Jet.com Physically Sliced Off 21% of Its Products on Facebook Live to Highlight the Wage Gap

Equal Pay Day campaign says '79% is not enough'

Products aren't useful if you cut off 21% of them.
Jet

When you cut off 21 percent of a microwave or tube of toothpaste, it doesn’t work the same way—or at all. Similarly, that’s the story for companies that pay women an average of 21 percent less than men, a point that Jet.com is driving home in honor of Equal Pay Day by literally cutting up the products it sells on its site.

Earlier today, the online retailer hosted a Facebook Live, where a water laser-cutting machine physically shaved off 21 percent of various products, from flat screen TVs to dryer sheets, to show that nothing works when it’s not at parity to others. Viewers could vote on which product to cut, and throughout the broadcast the hosts discussed facts on the pay gap such as the United States ranks 74th among 145 countries in terms of wage equality for similar work.

Jet.com also is covering 21 percent of its homepage today with the message “79 percent is not enough. Women deserve more,” with a link to a letter from its president, Liza Landsman, explaining the gender pay gap and how customers can get involved.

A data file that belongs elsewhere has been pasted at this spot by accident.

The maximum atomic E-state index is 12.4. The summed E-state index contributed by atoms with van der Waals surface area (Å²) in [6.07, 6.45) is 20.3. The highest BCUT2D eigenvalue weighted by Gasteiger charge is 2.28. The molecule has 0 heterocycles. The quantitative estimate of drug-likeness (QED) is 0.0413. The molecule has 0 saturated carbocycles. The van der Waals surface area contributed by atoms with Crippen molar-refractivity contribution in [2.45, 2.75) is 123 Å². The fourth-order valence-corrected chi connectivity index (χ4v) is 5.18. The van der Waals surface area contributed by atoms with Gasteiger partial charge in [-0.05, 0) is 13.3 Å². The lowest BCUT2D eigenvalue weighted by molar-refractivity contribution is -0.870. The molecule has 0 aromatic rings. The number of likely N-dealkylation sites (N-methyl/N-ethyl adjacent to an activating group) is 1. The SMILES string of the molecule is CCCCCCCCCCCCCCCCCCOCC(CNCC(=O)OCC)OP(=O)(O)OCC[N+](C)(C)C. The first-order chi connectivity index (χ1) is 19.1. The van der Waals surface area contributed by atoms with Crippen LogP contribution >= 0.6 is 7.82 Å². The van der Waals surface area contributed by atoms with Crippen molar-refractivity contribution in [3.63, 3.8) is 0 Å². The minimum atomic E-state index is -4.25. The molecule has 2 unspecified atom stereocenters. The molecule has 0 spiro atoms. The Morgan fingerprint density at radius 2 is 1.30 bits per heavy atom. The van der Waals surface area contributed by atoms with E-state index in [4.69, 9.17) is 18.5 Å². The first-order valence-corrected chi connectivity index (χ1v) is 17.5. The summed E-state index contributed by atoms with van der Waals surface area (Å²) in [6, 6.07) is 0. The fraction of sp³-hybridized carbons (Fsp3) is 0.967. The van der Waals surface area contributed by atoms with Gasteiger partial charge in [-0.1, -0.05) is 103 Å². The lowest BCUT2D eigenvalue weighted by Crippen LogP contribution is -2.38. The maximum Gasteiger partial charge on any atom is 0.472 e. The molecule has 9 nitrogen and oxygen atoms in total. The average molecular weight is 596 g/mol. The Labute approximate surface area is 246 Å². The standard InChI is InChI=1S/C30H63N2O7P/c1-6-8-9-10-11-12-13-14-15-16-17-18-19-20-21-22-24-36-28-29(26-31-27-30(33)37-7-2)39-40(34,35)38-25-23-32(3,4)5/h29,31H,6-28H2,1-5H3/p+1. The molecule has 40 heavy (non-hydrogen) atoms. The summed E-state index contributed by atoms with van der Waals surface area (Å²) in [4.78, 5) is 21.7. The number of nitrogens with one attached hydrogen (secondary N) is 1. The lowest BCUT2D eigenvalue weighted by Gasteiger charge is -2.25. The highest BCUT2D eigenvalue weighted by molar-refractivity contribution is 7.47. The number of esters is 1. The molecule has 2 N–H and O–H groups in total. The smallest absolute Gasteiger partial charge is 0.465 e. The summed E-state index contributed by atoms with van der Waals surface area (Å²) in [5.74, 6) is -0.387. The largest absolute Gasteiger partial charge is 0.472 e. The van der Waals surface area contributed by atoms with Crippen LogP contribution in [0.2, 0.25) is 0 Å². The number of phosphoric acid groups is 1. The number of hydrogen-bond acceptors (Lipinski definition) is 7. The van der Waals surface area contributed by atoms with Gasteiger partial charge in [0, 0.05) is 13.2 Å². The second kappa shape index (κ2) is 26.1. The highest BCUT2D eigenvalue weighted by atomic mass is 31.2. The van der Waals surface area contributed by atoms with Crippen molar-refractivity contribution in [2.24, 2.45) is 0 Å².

“It’s incredible, not in a good way, that the pay gap is still a thing, and that people don’t know about it,” Landsman said. “This is an easy way for people to visualize it. It’s a simple way to do our part to bring attention to this issue.”

Last year, Jet.com introduced company-wide pay scales to ensure equal pay for all employees in a given role regardless of gender or race. The company also is teaming up with L’Oréal and Unilever to donate to the Female Founders Fund, which focuses on women-led startups.

Creating an “old girls network” makes sense from both an ethical and business standpoint, Landsman added.

“There’s a moral imperative that, of course, people should get equal pay for equal work, but there are also great studies that demonstrate when you have diversity in senior management, and have a diverse set of opinions at the table, you get better business outcomes,” she said.